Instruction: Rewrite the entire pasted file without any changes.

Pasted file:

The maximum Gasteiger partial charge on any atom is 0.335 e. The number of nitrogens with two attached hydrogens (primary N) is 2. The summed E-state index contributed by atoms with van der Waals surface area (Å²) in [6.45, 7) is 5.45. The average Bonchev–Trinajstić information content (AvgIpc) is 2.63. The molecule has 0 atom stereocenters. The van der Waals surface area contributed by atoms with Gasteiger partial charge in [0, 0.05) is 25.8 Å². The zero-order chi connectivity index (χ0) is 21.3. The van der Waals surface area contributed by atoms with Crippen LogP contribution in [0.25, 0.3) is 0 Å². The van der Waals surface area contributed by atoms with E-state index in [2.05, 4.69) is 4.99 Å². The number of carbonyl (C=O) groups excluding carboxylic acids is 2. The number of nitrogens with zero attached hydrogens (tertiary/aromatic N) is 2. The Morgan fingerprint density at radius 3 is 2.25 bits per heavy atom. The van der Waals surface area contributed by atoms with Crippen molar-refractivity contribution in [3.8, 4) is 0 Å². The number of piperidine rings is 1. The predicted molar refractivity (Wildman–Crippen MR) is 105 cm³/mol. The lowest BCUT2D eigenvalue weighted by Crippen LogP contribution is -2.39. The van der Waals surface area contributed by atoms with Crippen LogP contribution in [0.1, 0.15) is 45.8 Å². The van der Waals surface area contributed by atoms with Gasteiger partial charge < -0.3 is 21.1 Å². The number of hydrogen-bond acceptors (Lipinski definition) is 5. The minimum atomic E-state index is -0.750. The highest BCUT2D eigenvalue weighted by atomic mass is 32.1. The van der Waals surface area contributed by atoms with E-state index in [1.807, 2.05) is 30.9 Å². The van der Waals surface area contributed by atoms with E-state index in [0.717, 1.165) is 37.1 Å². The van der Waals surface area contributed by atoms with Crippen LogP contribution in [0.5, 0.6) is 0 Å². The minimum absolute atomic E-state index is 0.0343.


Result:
The maximum Gasteiger partial charge on any atom is 0.335 e. The number of nitrogens with two attached hydrogens (primary N) is 2. The summed E-state index contributed by atoms with van der Waals surface area (Å²) in [6.45, 7) is 5.45. The average Bonchev–Trinajstić information content (AvgIpc) is 2.63. The molecule has 0 atom stereocenters. The van der Waals surface area contributed by atoms with Gasteiger partial charge in [0, 0.05) is 25.8 Å². The zero-order chi connectivity index (χ0) is 21.3. The van der Waals surface area contributed by atoms with Crippen LogP contribution in [0.25, 0.3) is 0 Å². The van der Waals surface area contributed by atoms with E-state index in [2.05, 4.69) is 4.99 Å². The number of carbonyl (C=O) groups excluding carboxylic acids is 2. The number of nitrogens with zero attached hydrogens (tertiary/aromatic N) is 2. The Morgan fingerprint density at radius 3 is 2.25 bits per heavy atom. The van der Waals surface area contributed by atoms with Crippen molar-refractivity contribution in [3.8, 4) is 0 Å². The number of piperidine rings is 1. The predicted molar refractivity (Wildman–Crippen MR) is 105 cm³/mol. The lowest BCUT2D eigenvalue weighted by Crippen LogP contribution is -2.39. The van der Waals surface area contributed by atoms with Crippen LogP contribution in [0.1, 0.15) is 45.8 Å². The van der Waals surface area contributed by atoms with Gasteiger partial charge < -0.3 is 21.1 Å². The number of hydrogen-bond acceptors (Lipinski definition) is 5. The minimum atomic E-state index is -0.750. The highest BCUT2D eigenvalue weighted by atomic mass is 32.1. The van der Waals surface area contributed by atoms with E-state index in [1.807, 2.05) is 30.9 Å². The van der Waals surface area contributed by atoms with E-state index in [0.717, 1.165) is 37.1 Å². The van der Waals surface area contributed by atoms with Crippen LogP contribution in [0.5, 0.6) is 0 Å². The minimum absolute atomic E-state index is 0.0343.